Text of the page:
To offer another example of a bank consciously aimed at supporting the underserved, Forbes just recognized Quontic as the number one “best overall online bank.” Quontic calls itself an “adoptive digital bank” and is a certified Community Development Financial Institution (CDFI), meaning it directs at least 60% of its financing to economically distressed communities. It is an entirely online bank but has customer service representatives who members can call and email when they need or want to talk to a human. Like Greenwood, it is part of an ATM network that allows members to use more than 90,000 ATMs fee-free when they need to withdraw and deposit physical cash and checks.

Although there is still indisputable value in physical branches, these uber-successful online-only models show the essentiality for banks, even with physical locations, to prioritize their digital platforms.

3. Education and advocacy.

There are many ways in which institutions can work to execute widespread education and advocacy, such as through data and research, and community involvement.

Investing in more widespread research can help gain insight into traditionally underserved and overlooked communities. For example, traditional financing is very much based on FICO scores, but not all people are a scorable population; thus, their data is typically not considered when businesses perform customer research. Financial institutions can support research internally or by partnering with research firms, using research findings to better advocate for their customers.

Regarding education and advocacy via community involvement, financial institutions can support financial literacy by backing legislation that promotes financial education (only 14 states currently require students to take a personal finance class to graduate high school), by hosting community events like personal finance workshops and seminars, and by driving marketing initiatives that include informative content creation for the general public. Promoting financial wellness and literacy helps everyone; communities with financially sound citizens circulate more money, which helps financial institutions’ profits.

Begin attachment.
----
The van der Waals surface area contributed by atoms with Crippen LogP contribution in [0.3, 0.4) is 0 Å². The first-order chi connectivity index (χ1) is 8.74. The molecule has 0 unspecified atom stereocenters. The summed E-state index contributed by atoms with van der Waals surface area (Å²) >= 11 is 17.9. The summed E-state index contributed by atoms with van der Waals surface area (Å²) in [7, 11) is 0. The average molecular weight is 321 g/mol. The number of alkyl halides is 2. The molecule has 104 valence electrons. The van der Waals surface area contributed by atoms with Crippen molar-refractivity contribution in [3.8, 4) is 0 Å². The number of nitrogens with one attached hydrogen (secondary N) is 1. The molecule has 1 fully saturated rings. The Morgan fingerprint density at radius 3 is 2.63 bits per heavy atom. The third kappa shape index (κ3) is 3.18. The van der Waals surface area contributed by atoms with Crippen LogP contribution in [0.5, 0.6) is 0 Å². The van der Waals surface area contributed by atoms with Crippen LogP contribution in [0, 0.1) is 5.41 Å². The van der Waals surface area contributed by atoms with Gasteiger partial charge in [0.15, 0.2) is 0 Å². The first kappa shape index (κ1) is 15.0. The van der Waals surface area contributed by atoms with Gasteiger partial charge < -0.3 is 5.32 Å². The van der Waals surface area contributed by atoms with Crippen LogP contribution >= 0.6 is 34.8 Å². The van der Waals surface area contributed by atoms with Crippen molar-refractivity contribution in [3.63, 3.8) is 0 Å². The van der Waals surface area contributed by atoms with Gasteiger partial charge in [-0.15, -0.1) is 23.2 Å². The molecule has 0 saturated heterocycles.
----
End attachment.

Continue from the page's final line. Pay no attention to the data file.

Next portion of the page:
Community involvement extends to charitable donations, as well. For example, Citizens Bank gave over $2 million in grants to small businesses affected by the COVID-19 pandemic to help keep local communities afloat. Wells Fargo collaborates with its Wells Fargo Foundation, which has a grant program that offers grants to businesses and nonprofits working to support financial health, housing affordability, small business growth, and sustainability and environmental justice.

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Interested in discussing how you can improve your financial institution’s customer experience? Contact our financial services industry experts today.

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Madeline McDermott

Madeline McDermott is an industry marketing coordinator at Perficient, based out of St. Louis.